VLADIMIR ROMANOV will no longer invest millions in Hearts because he wants youth development to be the club’s lifeblood.
This places an ever-brightening spotlight upon Riccarton, the training base where young players are honed and readied for a future in maroon. The majority shareholder has fallen out of love with football and, whilst still willing to support Hearts financially, he will not allow them to drink the well dry at Ukio Bankas Investment Group. Transfer fees for players have long since stopped. Youth is the future, according to Romanov’s latest website statement.
Hearts’ youth programme has always been regarded as healthy and productive ever since it was established in the early 1990s. However, its roots lie not with a Tynecastle icon such as Wallace Mercer or Alex MacDonald, its inspiration stems from none other than the legendary Sir Alex Ferguson.
In 1991, just as football’s transfer market was entering a stratosphere far outwith the reach of the average club, Mercer sanctioned a trip to Manchester for his vice chairman, Pilmar Smith. The purpose was to study in detail the youth system at Manchester United, which Ferguson had totally overhauled in the five years since swapping Pittodrie for Old Trafford.
Smith, already an enthusiast for youth development in football, returned north bristling with excitement and put in place foundations for the Hearts Youth Development Committee.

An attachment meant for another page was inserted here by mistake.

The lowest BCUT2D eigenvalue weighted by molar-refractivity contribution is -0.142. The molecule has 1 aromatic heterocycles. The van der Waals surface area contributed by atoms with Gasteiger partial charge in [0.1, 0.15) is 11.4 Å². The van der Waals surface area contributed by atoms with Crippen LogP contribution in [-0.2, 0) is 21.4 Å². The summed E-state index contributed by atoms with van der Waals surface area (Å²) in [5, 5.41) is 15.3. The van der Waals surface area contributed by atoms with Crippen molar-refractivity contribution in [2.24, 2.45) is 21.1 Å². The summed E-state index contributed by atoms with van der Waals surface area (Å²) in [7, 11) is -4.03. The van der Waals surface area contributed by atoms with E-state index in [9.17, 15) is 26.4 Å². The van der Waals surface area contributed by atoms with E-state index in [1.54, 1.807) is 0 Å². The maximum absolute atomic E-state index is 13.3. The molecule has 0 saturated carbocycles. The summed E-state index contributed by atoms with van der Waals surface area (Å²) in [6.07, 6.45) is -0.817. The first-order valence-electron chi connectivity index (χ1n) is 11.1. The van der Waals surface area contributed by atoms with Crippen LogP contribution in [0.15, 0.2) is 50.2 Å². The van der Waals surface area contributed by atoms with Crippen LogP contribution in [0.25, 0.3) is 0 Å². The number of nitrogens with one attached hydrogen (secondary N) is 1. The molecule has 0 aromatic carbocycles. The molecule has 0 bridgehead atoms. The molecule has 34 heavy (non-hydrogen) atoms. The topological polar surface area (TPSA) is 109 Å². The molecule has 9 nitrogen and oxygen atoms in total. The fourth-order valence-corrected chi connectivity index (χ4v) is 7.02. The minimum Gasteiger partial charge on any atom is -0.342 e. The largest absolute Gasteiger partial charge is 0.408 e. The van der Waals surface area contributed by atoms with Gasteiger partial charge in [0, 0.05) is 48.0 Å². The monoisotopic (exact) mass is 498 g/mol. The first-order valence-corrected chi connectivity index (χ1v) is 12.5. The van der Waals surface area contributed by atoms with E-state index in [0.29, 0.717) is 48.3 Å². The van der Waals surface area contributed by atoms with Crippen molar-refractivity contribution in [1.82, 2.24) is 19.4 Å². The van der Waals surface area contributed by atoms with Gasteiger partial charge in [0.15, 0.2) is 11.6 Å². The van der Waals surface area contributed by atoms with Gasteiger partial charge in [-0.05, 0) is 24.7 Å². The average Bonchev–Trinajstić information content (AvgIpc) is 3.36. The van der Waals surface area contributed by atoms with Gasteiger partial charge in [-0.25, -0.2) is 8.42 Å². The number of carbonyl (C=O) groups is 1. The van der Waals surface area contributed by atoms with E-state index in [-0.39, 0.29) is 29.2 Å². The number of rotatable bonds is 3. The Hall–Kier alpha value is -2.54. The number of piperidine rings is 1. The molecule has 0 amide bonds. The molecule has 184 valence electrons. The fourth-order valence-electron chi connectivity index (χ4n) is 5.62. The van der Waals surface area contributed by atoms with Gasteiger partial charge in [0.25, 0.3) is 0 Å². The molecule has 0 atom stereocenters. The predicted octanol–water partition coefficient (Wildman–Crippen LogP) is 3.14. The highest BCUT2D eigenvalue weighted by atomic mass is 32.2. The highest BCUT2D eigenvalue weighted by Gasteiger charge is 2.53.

“We had money in those days and Wallace wanted to do everything right,” Smith explained to the Evening News. “He asked me: ‘Who’s got the best youth development in the country? Who should we go and study?’ The best in Scotland at the time was Jim McLean, but he wasn’t going to tell us anything.
“The others were Brian Clough, who I didn’t know personally, and Arsenal always had good youngsters. Then there was Alex Ferguson, who is a good friend of mine. So Wallace said we should go and study Manchester United if we wanted to learn from the best.
“Fergie was great. I went down to Old Trafford and spent time with him at The Cliff, which was where United trained in those days. He showed me the whole system United had and told me what we should do. He took me to Old Trafford and spent a lot of time with me. I came back to Edinburgh and tried to put Fergie’s ideas into operation. He set the standards for youth development at Hearts.
“I had told Wallace for years about the merits of youth development. In the early days we concentrated on the older players, the Willie Johnstons and Jimmy Bones, who were great. They were experienced players who had come from the Old Firm and had the right habits.
“The previous administration signed John Robertson, Gary Mackay and Davie Bowman, and of course they came through. But I kept telling Wallace that the youth policy was the way ahead, so I was eventually put in charge of it.
“We started up the Hearts Youth Development Committee, and everything took off from there. Joe Jordan was manager at the time and he was involved in starting the whole thing off. He was very good in that sense and knew the importance of having a youth policy.
“Hibs had something like a 500 Club and the funds from that went into youth development, which worked well for them. Joe said that if they could do it, then so should we. We set up the first youth development committee and got representatives from the shareholders, the supporters’ federation and guys who were members of the executive club.